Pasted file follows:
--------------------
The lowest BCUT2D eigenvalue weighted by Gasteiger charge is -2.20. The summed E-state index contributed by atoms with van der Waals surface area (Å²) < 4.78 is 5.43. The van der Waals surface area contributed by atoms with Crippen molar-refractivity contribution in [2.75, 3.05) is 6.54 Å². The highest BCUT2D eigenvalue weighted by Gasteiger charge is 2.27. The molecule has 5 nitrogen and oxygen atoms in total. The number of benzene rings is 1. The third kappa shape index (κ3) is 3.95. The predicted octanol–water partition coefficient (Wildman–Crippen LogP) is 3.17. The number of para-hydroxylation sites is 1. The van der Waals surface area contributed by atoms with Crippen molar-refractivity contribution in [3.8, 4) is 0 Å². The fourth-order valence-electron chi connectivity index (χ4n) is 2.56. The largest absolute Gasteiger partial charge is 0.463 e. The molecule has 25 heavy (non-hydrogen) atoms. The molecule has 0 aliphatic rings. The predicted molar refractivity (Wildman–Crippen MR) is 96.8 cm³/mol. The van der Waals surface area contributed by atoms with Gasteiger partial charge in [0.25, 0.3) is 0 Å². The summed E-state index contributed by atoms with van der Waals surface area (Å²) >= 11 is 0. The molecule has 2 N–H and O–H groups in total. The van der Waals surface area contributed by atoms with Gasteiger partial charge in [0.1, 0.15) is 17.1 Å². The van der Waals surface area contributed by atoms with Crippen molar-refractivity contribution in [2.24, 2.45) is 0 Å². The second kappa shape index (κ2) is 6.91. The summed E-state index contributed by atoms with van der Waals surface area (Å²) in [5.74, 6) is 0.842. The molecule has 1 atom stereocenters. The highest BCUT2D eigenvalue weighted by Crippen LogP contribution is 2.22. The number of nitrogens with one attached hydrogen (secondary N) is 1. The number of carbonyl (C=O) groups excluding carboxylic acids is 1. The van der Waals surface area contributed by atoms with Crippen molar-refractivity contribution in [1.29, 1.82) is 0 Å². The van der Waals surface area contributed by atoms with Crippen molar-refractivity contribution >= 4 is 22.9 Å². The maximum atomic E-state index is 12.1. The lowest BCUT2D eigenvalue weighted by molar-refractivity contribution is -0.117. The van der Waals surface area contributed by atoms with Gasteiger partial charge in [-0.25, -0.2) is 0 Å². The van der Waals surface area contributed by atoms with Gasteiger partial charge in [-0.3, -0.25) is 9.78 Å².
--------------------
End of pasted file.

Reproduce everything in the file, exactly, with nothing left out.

The lowest BCUT2D eigenvalue weighted by Gasteiger charge is -2.20. The summed E-state index contributed by atoms with van der Waals surface area (Å²) < 4.78 is 5.43. The van der Waals surface area contributed by atoms with Crippen molar-refractivity contribution in [2.75, 3.05) is 6.54 Å². The highest BCUT2D eigenvalue weighted by Gasteiger charge is 2.27. The molecule has 5 nitrogen and oxygen atoms in total. The number of benzene rings is 1. The third kappa shape index (κ3) is 3.95. The predicted octanol–water partition coefficient (Wildman–Crippen LogP) is 3.17. The number of para-hydroxylation sites is 1. The van der Waals surface area contributed by atoms with Crippen molar-refractivity contribution in [3.8, 4) is 0 Å². The fourth-order valence-electron chi connectivity index (χ4n) is 2.56. The largest absolute Gasteiger partial charge is 0.463 e. The molecule has 25 heavy (non-hydrogen) atoms. The molecule has 0 aliphatic rings. The predicted molar refractivity (Wildman–Crippen MR) is 96.8 cm³/mol. The van der Waals surface area contributed by atoms with Gasteiger partial charge in [0.25, 0.3) is 0 Å². The summed E-state index contributed by atoms with van der Waals surface area (Å²) >= 11 is 0. The molecule has 2 N–H and O–H groups in total. The van der Waals surface area contributed by atoms with Gasteiger partial charge in [0.1, 0.15) is 17.1 Å². The van der Waals surface area contributed by atoms with Crippen molar-refractivity contribution in [2.24, 2.45) is 0 Å². The second kappa shape index (κ2) is 6.91. The summed E-state index contributed by atoms with van der Waals surface area (Å²) in [5.74, 6) is 0.842. The molecule has 1 atom stereocenters. The highest BCUT2D eigenvalue weighted by Crippen LogP contribution is 2.22. The number of nitrogens with one attached hydrogen (secondary N) is 1. The number of carbonyl (C=O) groups excluding carboxylic acids is 1. The van der Waals surface area contributed by atoms with Crippen molar-refractivity contribution in [1.29, 1.82) is 0 Å². The van der Waals surface area contributed by atoms with Crippen molar-refractivity contribution >= 4 is 22.9 Å². The maximum atomic E-state index is 12.1. The lowest BCUT2D eigenvalue weighted by molar-refractivity contribution is -0.117. The van der Waals surface area contributed by atoms with Gasteiger partial charge in [-0.25, -0.2) is 0 Å². The van der Waals surface area contributed by atoms with Gasteiger partial charge in [-0.3, -0.25) is 9.78 Å².